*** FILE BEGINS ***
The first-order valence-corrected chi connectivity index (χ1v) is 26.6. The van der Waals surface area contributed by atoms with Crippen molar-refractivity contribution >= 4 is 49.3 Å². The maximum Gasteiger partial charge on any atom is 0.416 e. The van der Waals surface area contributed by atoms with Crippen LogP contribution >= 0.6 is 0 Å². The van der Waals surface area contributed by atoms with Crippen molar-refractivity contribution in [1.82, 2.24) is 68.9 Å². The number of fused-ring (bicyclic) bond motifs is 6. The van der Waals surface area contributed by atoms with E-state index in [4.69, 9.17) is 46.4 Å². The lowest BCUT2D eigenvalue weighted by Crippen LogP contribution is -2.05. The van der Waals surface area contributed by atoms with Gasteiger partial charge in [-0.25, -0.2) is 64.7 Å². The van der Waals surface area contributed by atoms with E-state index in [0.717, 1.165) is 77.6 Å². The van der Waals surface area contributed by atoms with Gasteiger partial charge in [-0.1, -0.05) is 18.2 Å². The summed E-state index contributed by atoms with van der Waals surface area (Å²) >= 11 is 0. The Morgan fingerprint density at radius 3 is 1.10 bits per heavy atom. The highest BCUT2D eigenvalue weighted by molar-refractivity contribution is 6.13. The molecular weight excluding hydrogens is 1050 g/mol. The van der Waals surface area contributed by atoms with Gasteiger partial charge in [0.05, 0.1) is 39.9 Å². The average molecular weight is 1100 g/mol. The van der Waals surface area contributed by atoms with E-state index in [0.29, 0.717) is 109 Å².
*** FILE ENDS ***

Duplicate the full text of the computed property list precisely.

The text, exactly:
The first-order valence-corrected chi connectivity index (χ1v) is 26.6. The van der Waals surface area contributed by atoms with Crippen molar-refractivity contribution >= 4 is 49.3 Å². The maximum Gasteiger partial charge on any atom is 0.416 e. The van der Waals surface area contributed by atoms with Crippen LogP contribution >= 0.6 is 0 Å². The van der Waals surface area contributed by atoms with Crippen molar-refractivity contribution in [1.82, 2.24) is 68.9 Å². The number of fused-ring (bicyclic) bond motifs is 6. The van der Waals surface area contributed by atoms with E-state index in [4.69, 9.17) is 46.4 Å². The lowest BCUT2D eigenvalue weighted by Crippen LogP contribution is -2.05. The van der Waals surface area contributed by atoms with Gasteiger partial charge in [-0.25, -0.2) is 64.7 Å². The van der Waals surface area contributed by atoms with E-state index in [0.717, 1.165) is 77.6 Å². The van der Waals surface area contributed by atoms with Gasteiger partial charge in [-0.1, -0.05) is 18.2 Å². The summed E-state index contributed by atoms with van der Waals surface area (Å²) >= 11 is 0. The Morgan fingerprint density at radius 3 is 1.10 bits per heavy atom. The highest BCUT2D eigenvalue weighted by molar-refractivity contribution is 6.13. The molecular weight excluding hydrogens is 1050 g/mol. The van der Waals surface area contributed by atoms with Gasteiger partial charge in [0.05, 0.1) is 39.9 Å². The average molecular weight is 1100 g/mol. The van der Waals surface area contributed by atoms with E-state index in [0.29, 0.717) is 109 Å².